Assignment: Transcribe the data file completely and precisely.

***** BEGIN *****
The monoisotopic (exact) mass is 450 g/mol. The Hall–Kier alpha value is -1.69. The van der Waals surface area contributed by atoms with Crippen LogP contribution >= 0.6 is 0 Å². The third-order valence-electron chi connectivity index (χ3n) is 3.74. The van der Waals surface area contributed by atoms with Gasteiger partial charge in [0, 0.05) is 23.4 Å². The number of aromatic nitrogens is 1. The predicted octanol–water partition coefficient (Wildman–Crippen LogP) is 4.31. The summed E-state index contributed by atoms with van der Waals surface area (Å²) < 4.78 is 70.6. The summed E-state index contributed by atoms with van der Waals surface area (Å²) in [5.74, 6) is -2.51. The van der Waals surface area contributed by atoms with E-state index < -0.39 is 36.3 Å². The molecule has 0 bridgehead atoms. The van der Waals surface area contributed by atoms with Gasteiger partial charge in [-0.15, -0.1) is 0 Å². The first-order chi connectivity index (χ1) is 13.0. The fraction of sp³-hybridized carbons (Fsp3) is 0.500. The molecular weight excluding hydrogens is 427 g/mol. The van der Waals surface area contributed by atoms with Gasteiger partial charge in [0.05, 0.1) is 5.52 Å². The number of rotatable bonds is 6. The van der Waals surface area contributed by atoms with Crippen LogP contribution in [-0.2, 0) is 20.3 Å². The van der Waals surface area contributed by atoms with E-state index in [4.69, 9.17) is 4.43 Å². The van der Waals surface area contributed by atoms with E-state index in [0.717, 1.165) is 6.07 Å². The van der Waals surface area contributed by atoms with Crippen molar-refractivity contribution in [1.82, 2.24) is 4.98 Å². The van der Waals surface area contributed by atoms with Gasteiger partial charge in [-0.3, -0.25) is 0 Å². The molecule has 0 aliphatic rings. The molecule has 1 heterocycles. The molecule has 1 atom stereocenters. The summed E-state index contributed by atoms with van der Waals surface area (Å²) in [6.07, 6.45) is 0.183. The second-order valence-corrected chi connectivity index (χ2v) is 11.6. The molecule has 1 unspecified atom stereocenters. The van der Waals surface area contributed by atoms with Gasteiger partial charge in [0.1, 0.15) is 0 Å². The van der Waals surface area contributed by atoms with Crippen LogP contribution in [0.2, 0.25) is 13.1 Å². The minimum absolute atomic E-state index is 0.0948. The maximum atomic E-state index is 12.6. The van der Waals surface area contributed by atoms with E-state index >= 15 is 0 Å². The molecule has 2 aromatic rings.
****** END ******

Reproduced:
The monoisotopic (exact) mass is 450 g/mol. The Hall–Kier alpha value is -1.69. The van der Waals surface area contributed by atoms with Crippen LogP contribution >= 0.6 is 0 Å². The third-order valence-electron chi connectivity index (χ3n) is 3.74. The van der Waals surface area contributed by atoms with Gasteiger partial charge in [0, 0.05) is 23.4 Å². The number of aromatic nitrogens is 1. The predicted octanol–water partition coefficient (Wildman–Crippen LogP) is 4.31. The summed E-state index contributed by atoms with van der Waals surface area (Å²) < 4.78 is 70.6. The summed E-state index contributed by atoms with van der Waals surface area (Å²) in [5.74, 6) is -2.51. The van der Waals surface area contributed by atoms with E-state index < -0.39 is 36.3 Å². The molecule has 0 bridgehead atoms. The van der Waals surface area contributed by atoms with Gasteiger partial charge in [-0.15, -0.1) is 0 Å². The first-order chi connectivity index (χ1) is 13.0. The fraction of sp³-hybridized carbons (Fsp3) is 0.500. The molecular weight excluding hydrogens is 427 g/mol. The van der Waals surface area contributed by atoms with Gasteiger partial charge in [0.05, 0.1) is 5.52 Å². The number of rotatable bonds is 6. The van der Waals surface area contributed by atoms with Crippen LogP contribution in [-0.2, 0) is 20.3 Å². The van der Waals surface area contributed by atoms with E-state index in [4.69, 9.17) is 4.43 Å². The van der Waals surface area contributed by atoms with E-state index in [0.717, 1.165) is 6.07 Å². The van der Waals surface area contributed by atoms with Crippen molar-refractivity contribution in [1.82, 2.24) is 4.98 Å². The van der Waals surface area contributed by atoms with Gasteiger partial charge in [-0.3, -0.25) is 0 Å². The molecule has 0 aliphatic rings. The molecule has 1 heterocycles. The molecule has 1 atom stereocenters. The summed E-state index contributed by atoms with van der Waals surface area (Å²) in [6.07, 6.45) is 0.183. The second-order valence-corrected chi connectivity index (χ2v) is 11.6. The molecule has 1 unspecified atom stereocenters. The van der Waals surface area contributed by atoms with Gasteiger partial charge in [0.1, 0.15) is 0 Å². The van der Waals surface area contributed by atoms with Crippen LogP contribution in [0.2, 0.25) is 13.1 Å². The minimum absolute atomic E-state index is 0.0948. The maximum atomic E-state index is 12.6. The van der Waals surface area contributed by atoms with E-state index >= 15 is 0 Å². The molecule has 2 aromatic rings.